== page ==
Today in the Wall Street JournalRobert Reich, a Professor of Public Policy at the University of California at Berkeley and former Secretary of Labor under President Clinton, painted a bleak picture of the future of the US economy over the next decade. Reich explains that the latest job numbers are a positive sign relatively speaking, but that “the bleeding hasn’t stopped.” While the economy added some 162,000 jobs in March, 40,000 were temporary jobs thanks to the ongoing census. That means 112,000 “real new jobs,” as Reich calls them, were created, which is below the 150,000 needed on a monthly basis just to keep up with US population growth. Reich blames outsourcing in large part, and says that even with robust job growth of 300,000 jobs per month it would take between 5 to 8 years to return to pre-recession levels of employment.
As a former Labor Secretary Reich knows a thing or two about the economy and employment in particular. I don’t frequently agree with him on policy, but it is hard not to notice the man’s intelligence and grasp of issues, even if you oppose him philosophically or ideologically. The reality he paints is altogether true, unfortunate and extremely unnecessary. He concludes that “those who have lost their jobs to foreign outsourcing or labor-replacing technologies are unlikely ever to get them back. And they have little hope of finding new jobs that pay as well.” This may be true, but I know that it doesn’t have to be that way. The outsourcing of jobs is largely in violation of US export laws and that seems to me to demonstrate the reckless disregard for the American worker rampant in Washington, DC. The US government is not doing anything to enforce US export laws on the books and stop outsourcing that is in violation of US law. Sadly, this is not a Democrat problem or an Obama Administration problem, rather it is a government problem. The same US export laws were ignored under President Bush and when Republicans controlled Congress.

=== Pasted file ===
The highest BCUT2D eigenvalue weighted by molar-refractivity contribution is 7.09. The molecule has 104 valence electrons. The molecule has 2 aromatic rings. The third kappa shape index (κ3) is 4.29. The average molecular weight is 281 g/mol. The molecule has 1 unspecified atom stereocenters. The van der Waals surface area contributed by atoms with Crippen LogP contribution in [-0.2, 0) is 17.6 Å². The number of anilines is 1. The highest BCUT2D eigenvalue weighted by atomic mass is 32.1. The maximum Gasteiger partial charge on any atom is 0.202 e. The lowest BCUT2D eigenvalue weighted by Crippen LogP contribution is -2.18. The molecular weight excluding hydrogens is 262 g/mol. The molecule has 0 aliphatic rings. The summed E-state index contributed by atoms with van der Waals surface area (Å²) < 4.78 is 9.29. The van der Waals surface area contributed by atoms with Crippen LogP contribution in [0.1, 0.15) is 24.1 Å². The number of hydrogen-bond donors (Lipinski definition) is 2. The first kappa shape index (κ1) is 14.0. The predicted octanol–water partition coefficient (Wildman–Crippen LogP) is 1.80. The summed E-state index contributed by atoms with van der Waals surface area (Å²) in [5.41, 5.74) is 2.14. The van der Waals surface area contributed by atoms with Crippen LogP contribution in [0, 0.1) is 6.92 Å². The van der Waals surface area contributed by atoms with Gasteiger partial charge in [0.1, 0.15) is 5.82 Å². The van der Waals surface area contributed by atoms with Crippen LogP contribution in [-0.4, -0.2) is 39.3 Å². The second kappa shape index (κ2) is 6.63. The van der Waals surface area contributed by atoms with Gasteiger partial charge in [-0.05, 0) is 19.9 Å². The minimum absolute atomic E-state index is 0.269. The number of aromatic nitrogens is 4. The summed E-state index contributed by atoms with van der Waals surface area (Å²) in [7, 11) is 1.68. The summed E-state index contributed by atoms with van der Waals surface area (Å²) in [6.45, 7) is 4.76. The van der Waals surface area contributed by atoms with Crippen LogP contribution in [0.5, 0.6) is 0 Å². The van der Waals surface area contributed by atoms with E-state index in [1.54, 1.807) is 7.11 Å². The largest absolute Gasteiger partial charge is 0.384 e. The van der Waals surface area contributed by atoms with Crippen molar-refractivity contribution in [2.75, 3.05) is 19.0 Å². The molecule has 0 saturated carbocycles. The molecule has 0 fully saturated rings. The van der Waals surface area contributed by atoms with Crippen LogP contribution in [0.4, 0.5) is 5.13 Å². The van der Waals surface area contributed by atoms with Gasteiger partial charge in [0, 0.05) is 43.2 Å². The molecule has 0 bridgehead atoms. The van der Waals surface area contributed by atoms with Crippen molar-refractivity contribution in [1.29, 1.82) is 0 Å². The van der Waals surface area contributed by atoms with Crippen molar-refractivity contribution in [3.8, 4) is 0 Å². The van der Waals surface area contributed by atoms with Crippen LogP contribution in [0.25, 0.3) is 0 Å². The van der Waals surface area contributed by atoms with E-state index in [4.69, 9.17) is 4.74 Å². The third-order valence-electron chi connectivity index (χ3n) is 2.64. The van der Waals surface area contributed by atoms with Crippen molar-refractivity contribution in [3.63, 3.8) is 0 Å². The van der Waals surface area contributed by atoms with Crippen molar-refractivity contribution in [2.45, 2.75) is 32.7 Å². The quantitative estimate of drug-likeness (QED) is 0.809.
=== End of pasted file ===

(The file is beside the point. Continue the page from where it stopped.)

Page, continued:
Earlier this week, on Tuesday, February 16, 2010, TiVo, Inc. (NASDAQ: TIVO) was granted US Patent No. 7,665,111, titled Data storage management and scheduling system. This patent is indicative of what I suspect will become a growing problem in the years to come, which is a resurgence in so-called submarine patents. This patent matured from a patent application filed on October 20, 1999, which means it was pending at the United States Patent and Trademark Office for over 10 years. Amazingly, according to the Patent Office no patent term extension is owed. Exactly how can a patent remain pending for over 10 years and not be entitled to an extension in the term? I really don’t know to be perfectly honest, but it seems that this patent will apply to pretty much any and all DVRs currently on the market, so even if there is no patent term extension granted it could produce a choke-hold on the industry through October 20, 2019, which should create a tidy sum of royalty payments for TiVo, at least over the near term. Of course, it will also spark a rush to innovate around the TiVo patent, thereby causing innovation to march forward, much to the chagrin of anti-patent advocates who are already proclaiming this patent to be evidence that patents harm innovation. In any event, a patent that issues after 10+ years suggests problems, even if the intended march of innovation is encouraged, which will of course be the case.